Over the last two decades, development institutions have significantly increased cooperation to better coordinate the global response to market disruptions as well as key policy priorities. IFC was an early leader in this effort, designing and launching the Master Cooperation Agreement (MCA) in 2008. The MCA is a parallel lending framework that gives developing-country firms a streamlined way to obtain loans from multiple development institutions at once, with IFC playing the role of lead arranger.
The MCA established the first standard for how development institutions can jointly provide financing to private firms in developing countries. There are now over 35 signatories to the MCA, and new signatories are added every year. Since its launch, borrowers in developing countries have received loans of more than $10 billion under this framework.
How It Works
Under the MCA, IFC acts as lead arranger—and can also act as administrative agent—by using its existing syndication platform, deal-structuring expertise, and global presence to identify investments, perform due diligence, and negotiate loan documents in cooperation with its fellow DFIs. The MCA framework relies on standardized documentation templates, which significantly reduce costs and increase efficiency for borrowers and lenders alike.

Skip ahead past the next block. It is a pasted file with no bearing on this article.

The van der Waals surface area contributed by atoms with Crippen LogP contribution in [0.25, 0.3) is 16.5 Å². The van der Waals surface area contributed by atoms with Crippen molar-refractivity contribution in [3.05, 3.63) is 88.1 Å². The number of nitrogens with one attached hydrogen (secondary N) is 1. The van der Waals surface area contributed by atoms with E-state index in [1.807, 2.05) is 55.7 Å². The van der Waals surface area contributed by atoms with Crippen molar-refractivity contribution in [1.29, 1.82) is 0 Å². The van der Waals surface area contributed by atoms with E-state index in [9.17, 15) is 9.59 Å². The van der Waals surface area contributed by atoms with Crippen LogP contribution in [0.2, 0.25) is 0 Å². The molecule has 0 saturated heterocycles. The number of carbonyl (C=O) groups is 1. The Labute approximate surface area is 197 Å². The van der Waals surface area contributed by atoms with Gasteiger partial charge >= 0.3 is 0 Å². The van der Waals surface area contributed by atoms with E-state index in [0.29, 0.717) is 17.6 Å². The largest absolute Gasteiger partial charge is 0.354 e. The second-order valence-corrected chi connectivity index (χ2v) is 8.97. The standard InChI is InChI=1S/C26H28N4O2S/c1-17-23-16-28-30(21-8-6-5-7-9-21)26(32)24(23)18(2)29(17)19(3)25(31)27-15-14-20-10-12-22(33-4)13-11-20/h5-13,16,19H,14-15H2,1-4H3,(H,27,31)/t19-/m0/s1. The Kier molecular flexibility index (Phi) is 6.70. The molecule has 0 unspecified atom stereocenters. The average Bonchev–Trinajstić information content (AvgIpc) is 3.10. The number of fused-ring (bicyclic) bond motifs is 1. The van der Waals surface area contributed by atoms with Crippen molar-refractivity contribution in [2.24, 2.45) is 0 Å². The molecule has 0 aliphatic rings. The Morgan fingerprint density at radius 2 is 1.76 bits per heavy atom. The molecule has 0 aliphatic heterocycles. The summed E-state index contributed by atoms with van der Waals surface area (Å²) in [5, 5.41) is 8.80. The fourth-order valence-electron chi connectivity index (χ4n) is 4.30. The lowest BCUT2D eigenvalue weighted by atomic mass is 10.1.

Benefits to Partners
- Opportunity for increased collaboration with IFC
- Access to lending opportunities in IFC's global pipeline
- Introductions to other members of the global MCA network
- Standardized documentation provides cost savings and efficiency gains